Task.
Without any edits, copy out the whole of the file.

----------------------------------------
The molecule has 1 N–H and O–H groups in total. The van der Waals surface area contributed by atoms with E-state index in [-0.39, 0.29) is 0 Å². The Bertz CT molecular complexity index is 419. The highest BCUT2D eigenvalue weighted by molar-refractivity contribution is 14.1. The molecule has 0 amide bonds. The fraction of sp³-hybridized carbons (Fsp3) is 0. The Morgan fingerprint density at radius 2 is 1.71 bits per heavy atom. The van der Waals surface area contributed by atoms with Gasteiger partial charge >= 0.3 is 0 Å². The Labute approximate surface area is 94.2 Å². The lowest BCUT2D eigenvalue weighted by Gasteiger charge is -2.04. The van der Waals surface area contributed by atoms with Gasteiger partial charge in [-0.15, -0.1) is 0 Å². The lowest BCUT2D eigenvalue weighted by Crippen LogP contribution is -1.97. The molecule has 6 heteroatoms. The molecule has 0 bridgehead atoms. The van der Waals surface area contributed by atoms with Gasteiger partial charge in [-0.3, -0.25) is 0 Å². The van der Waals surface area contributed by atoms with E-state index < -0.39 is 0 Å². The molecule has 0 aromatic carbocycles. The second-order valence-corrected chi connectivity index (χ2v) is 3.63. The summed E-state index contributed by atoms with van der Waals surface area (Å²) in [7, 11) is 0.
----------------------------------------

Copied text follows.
The molecule has 1 N–H and O–H groups in total. The van der Waals surface area contributed by atoms with E-state index in [-0.39, 0.29) is 0 Å². The Bertz CT molecular complexity index is 419. The highest BCUT2D eigenvalue weighted by molar-refractivity contribution is 14.1. The molecule has 0 amide bonds. The fraction of sp³-hybridized carbons (Fsp3) is 0. The Morgan fingerprint density at radius 2 is 1.71 bits per heavy atom. The van der Waals surface area contributed by atoms with Gasteiger partial charge >= 0.3 is 0 Å². The Labute approximate surface area is 94.2 Å². The lowest BCUT2D eigenvalue weighted by Gasteiger charge is -2.04. The van der Waals surface area contributed by atoms with Gasteiger partial charge in [-0.15, -0.1) is 0 Å². The lowest BCUT2D eigenvalue weighted by Crippen LogP contribution is -1.97. The molecule has 6 heteroatoms. The molecule has 0 bridgehead atoms. The van der Waals surface area contributed by atoms with Gasteiger partial charge in [-0.3, -0.25) is 0 Å². The van der Waals surface area contributed by atoms with E-state index < -0.39 is 0 Å². The molecule has 0 aromatic carbocycles. The second-order valence-corrected chi connectivity index (χ2v) is 3.63. The summed E-state index contributed by atoms with van der Waals surface area (Å²) in [7, 11) is 0.